Lately, when I’m in meetings with elected officials, non-profits, or economic development leaders, I can usually count on one question; is Hampton going to get into the cross-laminated timber business? Cross-laminated timber, or CLT panels are created from hundreds of compressed boards and can be used as load-bearing walls and floors in tall buildings. Tall wood buildings are just as strong and fire-resistant as those made from steel and concrete and are more environmentally friendly, as wood products have a lower carbon footprint than traditional high-rise building materials. D.R. Johnson, a lumber company in Riddle, Oregon, has started making CLT out of local Douglas fir. They are the first and only CLT manufacturer in the Pacific Northwest.

Unless CLT design and manufacturing advances alongside more balanced state and federal forest management policies, I fear this exciting concept will not meet expectations.

CLT technology, which was developed in the sawmills of Europe in the early 1990s, is being lauded as a way to accomplish two distinct goals: to advance sustainable building design and to create economic opportunities in rural timber communities.

The goal of developing more sustainable building technologies is being advanced with the help of urban planners, architects, and government officials. Oregon Governor Kate Brown and Oregon State University are supporting the nascent CLT industry through expedited permitting processes and new CLT research funding. At the national level, bipartisan legislation has been introduced in Congress to provide research, assistance, and incentives for the construction of tall wood buildings throughout the U.S.

Advancing the second goal, that of creating economic opportunities for rural communities, will take more than loans and research dollars. The ability of rural communities to benefit, and indeed the ultimate success of CLT manufacturing in the U.S. will come down to the age-old question of timber supply balance. Development of a local CLT manufacturing sector will require a low cost lumber supply, active forest management, and reform of current forest management policies for public lands—a challenging task that of late, few have been willing to take the time to fully understand, let alone tackle.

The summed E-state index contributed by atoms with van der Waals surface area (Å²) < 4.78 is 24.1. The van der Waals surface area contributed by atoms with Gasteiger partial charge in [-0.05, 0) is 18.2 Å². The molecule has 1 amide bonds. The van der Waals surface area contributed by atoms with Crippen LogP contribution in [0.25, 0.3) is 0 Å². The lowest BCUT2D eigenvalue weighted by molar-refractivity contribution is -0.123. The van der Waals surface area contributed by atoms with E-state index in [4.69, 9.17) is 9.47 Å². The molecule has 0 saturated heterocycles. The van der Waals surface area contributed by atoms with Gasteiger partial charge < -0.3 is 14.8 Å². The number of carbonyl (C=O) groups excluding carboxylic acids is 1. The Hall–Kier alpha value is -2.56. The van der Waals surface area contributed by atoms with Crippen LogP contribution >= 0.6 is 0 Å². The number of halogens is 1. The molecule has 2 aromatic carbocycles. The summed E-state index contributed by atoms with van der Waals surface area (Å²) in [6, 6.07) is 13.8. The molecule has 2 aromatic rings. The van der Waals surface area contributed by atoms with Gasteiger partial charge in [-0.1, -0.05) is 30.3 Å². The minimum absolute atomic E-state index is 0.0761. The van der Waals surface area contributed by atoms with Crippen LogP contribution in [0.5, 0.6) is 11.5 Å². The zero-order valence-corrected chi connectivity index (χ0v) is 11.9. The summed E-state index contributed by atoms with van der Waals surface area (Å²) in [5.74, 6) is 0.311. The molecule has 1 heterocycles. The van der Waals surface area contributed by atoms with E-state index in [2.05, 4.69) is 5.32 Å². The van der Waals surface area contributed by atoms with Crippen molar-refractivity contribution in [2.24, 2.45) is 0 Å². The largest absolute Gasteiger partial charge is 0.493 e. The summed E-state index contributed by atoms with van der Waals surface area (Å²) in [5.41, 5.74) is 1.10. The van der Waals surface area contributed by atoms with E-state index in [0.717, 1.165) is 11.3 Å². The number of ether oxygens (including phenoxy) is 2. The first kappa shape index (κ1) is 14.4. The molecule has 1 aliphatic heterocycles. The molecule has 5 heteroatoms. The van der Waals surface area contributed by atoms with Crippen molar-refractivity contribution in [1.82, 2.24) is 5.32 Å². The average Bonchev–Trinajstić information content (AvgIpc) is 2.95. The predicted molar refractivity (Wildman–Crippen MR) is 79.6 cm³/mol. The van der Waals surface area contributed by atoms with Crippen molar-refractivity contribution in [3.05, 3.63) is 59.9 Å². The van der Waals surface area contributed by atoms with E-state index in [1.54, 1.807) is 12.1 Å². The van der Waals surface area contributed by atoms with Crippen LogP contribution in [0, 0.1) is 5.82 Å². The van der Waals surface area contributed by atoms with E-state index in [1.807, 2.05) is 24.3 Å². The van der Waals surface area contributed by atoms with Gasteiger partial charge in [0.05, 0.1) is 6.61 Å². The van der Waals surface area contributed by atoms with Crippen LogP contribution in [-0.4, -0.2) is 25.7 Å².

My concern is that when all is said and done, we will end up with a well-developed understanding of the benefits and capabilities of CLT, but no realistic way develop a local wood manufacturing sector at the scale needed to support it. Unless CLT design and manufacturing advances alongside more balanced state and federal forest management policies, I fear this exciting concept will not meet expectations.

While I’m supportive of and excited by the development of CLT, when asked if Hampton will embark on the expensive task of building a CLT plant alongside one of our sawmills, my answer has to be no—at least for now.

Pearl District’s 12-story timber tower moves forward, gets more ‘affordable’ – Portland Business Journal

Tall wood buildings | Oregon Forest Resources Institute